Ron Quick has Quick's on Merriam Lane. It was the second one opened. Edward McLain is the son (don't know the story on his last name) that has 7th Street. BTW I was in error. It didn't open in 1951, it was 1964.
Saturday evening I returned to Quick's Bar-B-Q in Kansas City, Kansas. This restaurant isn't quite as old as 7th Street. This location is the better known, but it has still been many years since I stopped in.
Although Quick's has only a small counter in the front room, where takeout food is picked up, it has a fairly large dining room which was added onto the original building.
The menu has many interesting items, and that evening I tired hot wings, a beef & ham combo sandwich, one pork rib and fries. The beef was just average, but the ham and rib were both above average. I rarely go for ham at BBQ joints, so liking this one was significant. All three of the smoked items had good flavor from the cooking - the flavor doesn't all come from the sauce.
Even the chicken wings (which turned out to be pre-prepared - not fresh) were better than I expected. But my favorite item was the fresh fries. Wedge cut, but not huge wedges like some places prepare.
The sauces both have more flavor than 7th Street. One sauce is unlabeled, the other is marked sweet. They are both fairly sweet, with the one marked "sweet" tasting much like KC Masterpiece original. The unmarked one is only slighty hot, with a bit more vinegar & tomato taste.
I decided that I was going to write up this location for my own website, but there were still too many items untried on the menu. So I went back last night (the sacrifices I make for art!).
I first asked about the tenderloin, but although the server said it is very good good, I wasn't interested in something that had been pre-made. Instead I had a bologna sandwich (hickory smoked, then deep fried), hot dog (1/2 pound spiral cut and deep fried, served on a huge bun), more of the great fries and an order of chili.
The bologna sandwich and hot dog were both good, but probably not things I will repeat. But the generous order of chili was very good and something that I want to have again.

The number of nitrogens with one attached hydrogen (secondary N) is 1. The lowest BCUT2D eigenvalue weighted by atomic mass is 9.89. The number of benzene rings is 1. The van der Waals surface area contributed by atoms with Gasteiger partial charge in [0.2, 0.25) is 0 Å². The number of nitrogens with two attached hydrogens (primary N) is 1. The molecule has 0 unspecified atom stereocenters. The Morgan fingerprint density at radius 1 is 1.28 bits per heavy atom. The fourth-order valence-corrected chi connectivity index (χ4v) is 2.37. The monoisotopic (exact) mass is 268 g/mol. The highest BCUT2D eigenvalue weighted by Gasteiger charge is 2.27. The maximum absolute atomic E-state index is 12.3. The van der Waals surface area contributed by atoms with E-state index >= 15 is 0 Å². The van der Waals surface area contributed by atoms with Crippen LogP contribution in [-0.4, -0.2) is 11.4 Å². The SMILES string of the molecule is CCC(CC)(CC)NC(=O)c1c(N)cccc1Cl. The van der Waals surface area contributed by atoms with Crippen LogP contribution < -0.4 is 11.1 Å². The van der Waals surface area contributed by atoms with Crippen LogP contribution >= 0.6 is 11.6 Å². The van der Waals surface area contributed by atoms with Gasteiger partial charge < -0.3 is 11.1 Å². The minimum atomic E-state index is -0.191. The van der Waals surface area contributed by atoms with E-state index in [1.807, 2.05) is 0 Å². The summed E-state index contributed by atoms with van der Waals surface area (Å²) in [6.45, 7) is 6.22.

They serve chili year around, so I will probably be back in a few weeks. On the same visit, I will try the hickory smoked, then deep fried chicken.
Quick's also had the best service of any place visited this weekened.
Sunday morning I drove down to Hillsdale, a small unincorporated community, 20 miles south of Olathe. This weekend was the seasonal reopening of Hillsdale Bank Bar B-Q. (I wonder how many spellings of BBQ there are?)
This is the 19th season for the restaurant which closes from Christmas through February. In season, they only open 3 days a week, Friday - Sunday.
The dining room of the restaurant is in a 1906 bank building, with the restrooms in the vault. The kitchen and lobby are in a slightly newer adjacent building, and a caboose that is attached to the far side of the newer building has additional interesting dining spaces.
This was my best que of the weekend. Their spicy sausage was good (though a bit overpriced as an appetizer). The burnt ends and the single rib that I tried were extremely good. Their burnt ends are not chopped like many local places. It is pulled. Yes there was quite a bit of fat, but the flavor was SO good.
They have two sauces. Sweet and hot. Both are sweeter than most, and I preferred a mixture of the two. They also did an above average job on the French fries.
Finally, I drove east to Louisburg, Kansas to revisit Cedar Cove. Cedar Cove is a large-cat refuge. Not a zoo, it is there to care for animals that are no longer wanted. But they are open to the public for a few hours on Saturday and Sunday. For $5/person, you get personal tour and can take as long as you want.
They have 10 tigers (Bengal & Siberian), 4 cougars, 2 bobcats, 2 leopards and a Caracal. To bring this back to the subject of the rest of the trip - the tigers each eat up to 40 pounds of meat, every other day. The refuge relies on contributions of expired meat from some of the area supermarkets and are always looking for more. They even collect road kill if called in time.
The Tigers have a lot more room than is shown in these photos. They have a football field sized enclosure for running individulally. Tigers are not communal animals in the wild.